How to save for a first home deposit

So you’ve decided to finally take the plunge and start saving for a deposit to buy your first home? Here’s a few handy tips to get you started.

Saved for a holiday before? Or a car? What about TV or computer?

The good news is that saving for a house deposit isn’t too dissimilar. It’s just on a much grander scale.

However by following the tips below you can achieve that goal in a year or two.

Step one: Create a budget

Your very first step is to work out exactly how much you can put away in a savings account each month. And to do this, you need to create a monthly budget.

First, calculate your income: Look at your pay slips or your bank statements to see how much is going into your account on an average month.

Second, work out your expenses: Check your bank statements, bills and receipts to calculate how much you’re spending on things like rent, groceries, transport, medical expenses, utilities and clothing. Include payments you make once or twice a year, like car registration, and work out the monthly cost.

Third, set up your budget: Once you know your income and expenses hop online and use ASIC’s free budget planner to crunch the numbers.

Four, review, cut back and save money: A daily take-away coffee costs $120 a month. So too does about fifteen drinks at a bar over the course of a month. Eating out at a restaurant, or takeaway food, is also much more expensive than cooking at home. Regardless of your vices, the best way to stop any wasted spending is to track your money over a month or two and identify where the leaks are.

Step two: Work out how much you’ll need to save

While most of us dream of living in that $1 million home nestled in an inner-city leafy suburb, set your eyes on something a little more realistic.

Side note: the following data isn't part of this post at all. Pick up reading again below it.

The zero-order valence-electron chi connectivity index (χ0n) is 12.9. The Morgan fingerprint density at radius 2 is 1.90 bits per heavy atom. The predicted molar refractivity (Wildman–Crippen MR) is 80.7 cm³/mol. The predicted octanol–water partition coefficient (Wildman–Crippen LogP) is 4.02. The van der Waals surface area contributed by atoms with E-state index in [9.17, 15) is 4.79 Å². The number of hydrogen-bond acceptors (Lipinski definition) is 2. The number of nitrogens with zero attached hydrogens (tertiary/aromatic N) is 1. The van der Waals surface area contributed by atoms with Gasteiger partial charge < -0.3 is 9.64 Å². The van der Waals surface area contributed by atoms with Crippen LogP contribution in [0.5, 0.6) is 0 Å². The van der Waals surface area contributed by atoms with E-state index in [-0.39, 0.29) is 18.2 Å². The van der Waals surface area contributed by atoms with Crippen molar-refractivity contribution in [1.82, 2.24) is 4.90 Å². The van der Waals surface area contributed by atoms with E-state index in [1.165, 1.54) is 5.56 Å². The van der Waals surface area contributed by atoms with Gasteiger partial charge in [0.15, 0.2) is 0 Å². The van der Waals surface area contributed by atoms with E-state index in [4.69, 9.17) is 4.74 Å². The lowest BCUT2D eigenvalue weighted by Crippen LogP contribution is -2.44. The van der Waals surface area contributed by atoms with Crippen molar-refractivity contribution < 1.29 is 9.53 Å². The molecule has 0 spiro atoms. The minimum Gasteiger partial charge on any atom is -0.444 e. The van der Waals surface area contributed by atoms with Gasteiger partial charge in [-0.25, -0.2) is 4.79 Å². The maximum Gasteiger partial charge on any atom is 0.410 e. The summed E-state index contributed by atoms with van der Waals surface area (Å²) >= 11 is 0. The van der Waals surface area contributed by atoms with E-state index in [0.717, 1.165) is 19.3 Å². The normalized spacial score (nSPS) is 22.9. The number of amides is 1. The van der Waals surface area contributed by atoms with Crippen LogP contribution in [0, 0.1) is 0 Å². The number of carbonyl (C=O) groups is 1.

Remember, you have to save a deposit of about 10-20% of the property’s value,.

If it’s your first home you’ll most likely aim to save something in the ballpark of $200,000 to $500,000.

That means you’ll be looking to save anywhere between $25,000 to $100,000.

Step three: Set timelines, track your progress

Once you’ve determined a figure you want to save, you now need to create a roadmap to get there.

The first few months will be the toughest, so set realistic expectations to begin with and increase as time goes on. Rest assured however that as you see your savings increase, you’ll be more and more motivated to cut back on your expenses.

For example, aiming to save $1,000 for your first month, and then finding an additional $100 in savings each month means you’ll have saved more than $20,000 (incl. interest) over the course of a year.

Even better news, in 18 months’ time you can have enough for your home deposit if you start saving now.

Sticking to these goals may mean you need to opt for a local holiday camping at a nearby national park instead of jet-setting overseas.

But remember, short term pain for long term gain.

We have a nifty calculator to help you see how long you may need to save for here.

Step four: Look into savings accounts and schemes

Once you’ve started saving you’ll want to make sure you’re not tempted to spend it. Look into a savings account with a good interest rate or a term deposit.

Whatever you choose, make sure it’s difficult to access so you don’t get tempted to spend it.

You might also be eligible for the federal government’s First Home Super Saver (FHSS) scheme, which allows you to save money for a first home inside your superannuation fund.

This, in turn, allows you to save faster due to the concessional tax treatment that super offers.

To be honest, however, this step is very much dependent on your individual situation, so if you want more in-depth tailored advice in this area, come in for a chat. We’re more than happy to discuss all your options.

Give us a call on 03 8609 9226 or click the below button to get in touch.

 

Disclaimer: The content of this article is general in nature and is presented for informative purposes. It is not intended to constitute financial advice, whether general or personal nor is it intended to imply any recommendation or opinion about a financial product. It does not take into consideration your personal situation and may not be relevant to circumstances. Before taking any action, consider your own particular circumstances and seek professional advice. This content is protected by copyright laws and various other intellectual property laws. It is not to be modified, reproduced or republished without prior written consent.